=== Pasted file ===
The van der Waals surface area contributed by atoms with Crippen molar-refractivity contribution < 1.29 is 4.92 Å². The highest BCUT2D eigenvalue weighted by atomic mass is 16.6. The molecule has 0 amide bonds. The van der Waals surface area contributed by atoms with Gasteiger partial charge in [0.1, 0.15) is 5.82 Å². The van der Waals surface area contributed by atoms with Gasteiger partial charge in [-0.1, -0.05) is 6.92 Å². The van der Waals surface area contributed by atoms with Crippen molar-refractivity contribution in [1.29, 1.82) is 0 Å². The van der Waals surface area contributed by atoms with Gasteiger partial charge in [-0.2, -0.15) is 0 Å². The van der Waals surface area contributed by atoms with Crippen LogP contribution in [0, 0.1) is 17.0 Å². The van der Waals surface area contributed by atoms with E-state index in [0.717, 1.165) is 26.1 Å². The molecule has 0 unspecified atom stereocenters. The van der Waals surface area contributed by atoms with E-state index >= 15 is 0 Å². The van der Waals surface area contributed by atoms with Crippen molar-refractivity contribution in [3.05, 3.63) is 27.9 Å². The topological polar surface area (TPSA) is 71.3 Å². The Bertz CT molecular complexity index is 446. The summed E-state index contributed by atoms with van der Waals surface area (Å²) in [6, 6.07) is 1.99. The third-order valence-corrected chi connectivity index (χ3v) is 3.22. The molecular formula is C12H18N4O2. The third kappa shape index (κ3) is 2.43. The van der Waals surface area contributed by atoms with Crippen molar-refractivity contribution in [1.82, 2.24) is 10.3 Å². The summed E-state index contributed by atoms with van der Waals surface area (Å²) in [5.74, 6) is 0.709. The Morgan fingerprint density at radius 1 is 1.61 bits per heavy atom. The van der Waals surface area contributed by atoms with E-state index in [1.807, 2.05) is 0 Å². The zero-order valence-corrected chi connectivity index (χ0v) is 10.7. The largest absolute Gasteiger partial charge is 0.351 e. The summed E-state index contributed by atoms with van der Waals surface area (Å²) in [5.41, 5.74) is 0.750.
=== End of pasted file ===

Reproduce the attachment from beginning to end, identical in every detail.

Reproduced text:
The van der Waals surface area contributed by atoms with Crippen molar-refractivity contribution < 1.29 is 4.92 Å². The highest BCUT2D eigenvalue weighted by atomic mass is 16.6. The molecule has 0 amide bonds. The van der Waals surface area contributed by atoms with Gasteiger partial charge in [0.1, 0.15) is 5.82 Å². The van der Waals surface area contributed by atoms with Gasteiger partial charge in [-0.1, -0.05) is 6.92 Å². The van der Waals surface area contributed by atoms with Crippen molar-refractivity contribution in [1.29, 1.82) is 0 Å². The van der Waals surface area contributed by atoms with Gasteiger partial charge in [-0.2, -0.15) is 0 Å². The van der Waals surface area contributed by atoms with Crippen LogP contribution in [0, 0.1) is 17.0 Å². The van der Waals surface area contributed by atoms with E-state index in [0.717, 1.165) is 26.1 Å². The molecule has 0 unspecified atom stereocenters. The van der Waals surface area contributed by atoms with E-state index >= 15 is 0 Å². The van der Waals surface area contributed by atoms with Crippen molar-refractivity contribution in [3.05, 3.63) is 27.9 Å². The topological polar surface area (TPSA) is 71.3 Å². The Bertz CT molecular complexity index is 446. The summed E-state index contributed by atoms with van der Waals surface area (Å²) in [6, 6.07) is 1.99. The third-order valence-corrected chi connectivity index (χ3v) is 3.22. The molecular formula is C12H18N4O2. The third kappa shape index (κ3) is 2.43. The van der Waals surface area contributed by atoms with Crippen molar-refractivity contribution in [1.82, 2.24) is 10.3 Å². The summed E-state index contributed by atoms with van der Waals surface area (Å²) in [5.74, 6) is 0.709. The Morgan fingerprint density at radius 1 is 1.61 bits per heavy atom. The van der Waals surface area contributed by atoms with E-state index in [1.807, 2.05) is 0 Å². The zero-order valence-corrected chi connectivity index (χ0v) is 10.7. The largest absolute Gasteiger partial charge is 0.351 e. The summed E-state index contributed by atoms with van der Waals surface area (Å²) in [5.41, 5.74) is 0.750.